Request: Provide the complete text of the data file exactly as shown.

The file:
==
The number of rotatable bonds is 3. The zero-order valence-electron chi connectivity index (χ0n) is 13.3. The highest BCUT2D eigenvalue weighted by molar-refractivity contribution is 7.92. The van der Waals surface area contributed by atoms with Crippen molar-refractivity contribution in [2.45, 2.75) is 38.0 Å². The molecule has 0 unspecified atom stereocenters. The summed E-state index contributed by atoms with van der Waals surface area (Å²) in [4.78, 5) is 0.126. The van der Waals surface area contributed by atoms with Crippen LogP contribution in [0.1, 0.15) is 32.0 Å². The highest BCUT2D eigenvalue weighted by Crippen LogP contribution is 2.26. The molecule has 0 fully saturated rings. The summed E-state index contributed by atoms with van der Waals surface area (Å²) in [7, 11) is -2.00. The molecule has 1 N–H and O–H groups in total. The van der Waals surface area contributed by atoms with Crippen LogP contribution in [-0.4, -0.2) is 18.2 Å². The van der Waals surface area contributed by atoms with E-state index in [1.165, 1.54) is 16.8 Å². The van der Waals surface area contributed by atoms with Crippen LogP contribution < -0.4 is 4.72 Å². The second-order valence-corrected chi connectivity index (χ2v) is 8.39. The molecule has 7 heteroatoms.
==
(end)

The number of rotatable bonds is 3. The zero-order valence-electron chi connectivity index (χ0n) is 13.3. The highest BCUT2D eigenvalue weighted by molar-refractivity contribution is 7.92. The van der Waals surface area contributed by atoms with Crippen molar-refractivity contribution in [2.45, 2.75) is 38.0 Å². The molecule has 0 unspecified atom stereocenters. The summed E-state index contributed by atoms with van der Waals surface area (Å²) in [4.78, 5) is 0.126. The van der Waals surface area contributed by atoms with Crippen LogP contribution in [0.1, 0.15) is 32.0 Å². The highest BCUT2D eigenvalue weighted by Crippen LogP contribution is 2.26. The molecule has 0 fully saturated rings. The summed E-state index contributed by atoms with van der Waals surface area (Å²) in [7, 11) is -2.00. The molecule has 1 N–H and O–H groups in total. The van der Waals surface area contributed by atoms with Crippen LogP contribution in [-0.4, -0.2) is 18.2 Å². The van der Waals surface area contributed by atoms with E-state index in [1.165, 1.54) is 16.8 Å². The van der Waals surface area contributed by atoms with Crippen LogP contribution < -0.4 is 4.72 Å². The second-order valence-corrected chi connectivity index (χ2v) is 8.39. The molecule has 7 heteroatoms.